Context and theory

Context and theory

The region of interest corresponds to the centre of the western branch of East African rift valley extending from North Tanganyika region to the Virunga Volcanic Province (VVP). That densely populated area is affected by a combination of several types of geohazards.



The region is characterized by a strong seismicity (800 “felt seisms” between 1909 and 1954 in DRC, Rwanda and Burundi; the greatest historical known earthquakes in East Africa, in terms of magnitude, recorded close to the studied region). Recently, moderate magnitude earthquakes have hit the Kivu basin area and caused important damages and casualties (e.g. 2008 Bukavu-Cyangugu Mw 5.9). Due to the demographic increase, more and more people and infrastructures are exposed to the seismic risk in these regions.



The dormant volcanoes in the Eastern part of the VVP represent a potential threat but require more assessment. The region also hosts the two most active volcanoes of Africa: Nyiragongo and Nyamulagira. Their activities have serious impacts on the environment (e.g. 927 ha of tropical primary forest devastated during the 2010 Nyamulagira eruption). Its neighbour, the Nyiragongo volcano, hosts a (semi-) permanent ~200 m wide lava lake, the largest on Earth. In Africa, this volcano is also probably the most dangerous to human beings as it directly threatens the ~700.000 inhabitants of Goma city, which is located ~15 km south. In January 2002, such as in 1977, fissures opened on the southern flank of the volcano and fast lava flows destroyed about 10 % of the city, killed nearly 150 persons, made 100.000 people homeless and triggered a humanitarian crisis. The long-term socio-economic impact is still felt nowadays. Goma is a strategic economic centre for the Great Lake Region and its population is growing rapidly, also due to the important displaced populations that settle in camps during conflicts. In addition, the high concentration of volcanic CO2 gas dissolved in the lake Kivu water could potentially lead to a limnic eruption, i.e. a brutal gas release leading to massive casualties by asphyxiation in the whole region (e.g. lake Nyos in Cameroun in 1986). A sub-lacustrine magmatic eruption or a major landslide are considered as possible trigger mechanisms for a lake overturn. The passive volcanic degassing causes CO2 accumulation in on-land depressions up to lethal concentration, called mazuku. That hazard is observed in many areas along the northern shore of Lake Kivu including Goma and Sake urban centers where it represents a serious danger to the population and cattle.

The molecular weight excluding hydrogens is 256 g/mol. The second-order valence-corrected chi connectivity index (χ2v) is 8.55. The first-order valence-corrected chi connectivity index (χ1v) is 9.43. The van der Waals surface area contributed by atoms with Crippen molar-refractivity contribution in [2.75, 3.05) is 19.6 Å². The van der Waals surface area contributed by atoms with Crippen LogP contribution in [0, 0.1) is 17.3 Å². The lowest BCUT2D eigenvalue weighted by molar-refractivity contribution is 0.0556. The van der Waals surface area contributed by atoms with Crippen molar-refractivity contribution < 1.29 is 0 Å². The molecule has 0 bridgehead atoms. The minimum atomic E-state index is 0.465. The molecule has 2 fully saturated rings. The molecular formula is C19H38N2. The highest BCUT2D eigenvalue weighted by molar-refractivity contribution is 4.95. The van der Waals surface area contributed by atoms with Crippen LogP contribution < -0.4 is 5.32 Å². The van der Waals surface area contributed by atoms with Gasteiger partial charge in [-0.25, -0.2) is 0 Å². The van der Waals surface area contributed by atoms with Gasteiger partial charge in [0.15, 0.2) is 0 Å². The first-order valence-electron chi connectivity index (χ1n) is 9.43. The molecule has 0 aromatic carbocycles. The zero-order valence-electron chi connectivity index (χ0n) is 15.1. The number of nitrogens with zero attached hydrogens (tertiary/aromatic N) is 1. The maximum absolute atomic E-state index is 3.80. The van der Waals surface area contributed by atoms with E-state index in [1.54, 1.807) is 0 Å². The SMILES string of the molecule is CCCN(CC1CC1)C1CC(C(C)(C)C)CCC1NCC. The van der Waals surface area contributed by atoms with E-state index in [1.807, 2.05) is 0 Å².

Mass movements

Throughout the targeted region, landslides mass movement of a portion of the slope or the slope itself (soil or rock) represent the most severe hazard at local scale. A chronological and spatial inventory of geologic/geomorphic events that occurred in the DRC, Rwanda and Burundi since 1900 is shown by the on-line database compiled by the RMCA. In the study area, mass movements can be triggered both by climatic events (strong rainfall) as well as seismic or volcanic activity. The potential impact of these landslides is increased by anthropogenic factors. In cities such as Bujumbura and Uvira, for instance, both the rift escarpment and the Lake Tanganyika limit urban expansion, forcing people to settle on unstable slopes.


Such disasters, unforeseen and often sudden events, are the result of the spatial conjunction of a hazard and vulnerable stakes (people, assets, lifelines, activities) in a given place and time. It is fundamental to try assessing the probability of occurrence of a disaster (i.e. the risk).


  hazards types in-depth study
(magnitude, frequency, duration, mechanism and intensity)
RISK LEVEL       = X
  analysis of the vulnerability,
i.e. the susceptibility of threatened elements to suffer
from damages if a given hazard occurred



Vulnerability is measured through the exposure to perturbations and the adaptive capacity or resilience of the vulnerable systems.

An added value of GeoRisCA is to develop a methodology to assess the vulnerability to multi geohazards within the studied area at regional and at local scale, for selected urban sites, considering the evolution of vulnerability through time, e.g. due to improved education, increased income, denser social networks and evolution of coping mechanisms.



Risk perception

The risk assessment is influenced by an additional factor: the risk perception. People's behaviour when facing a danger are not only influenced by the socio-economic context, but also by their hazard knowledge, the role of political institutions and the role of religion. In summary, people with the higher risk perception are likely to be best prepared in the event of a disaster.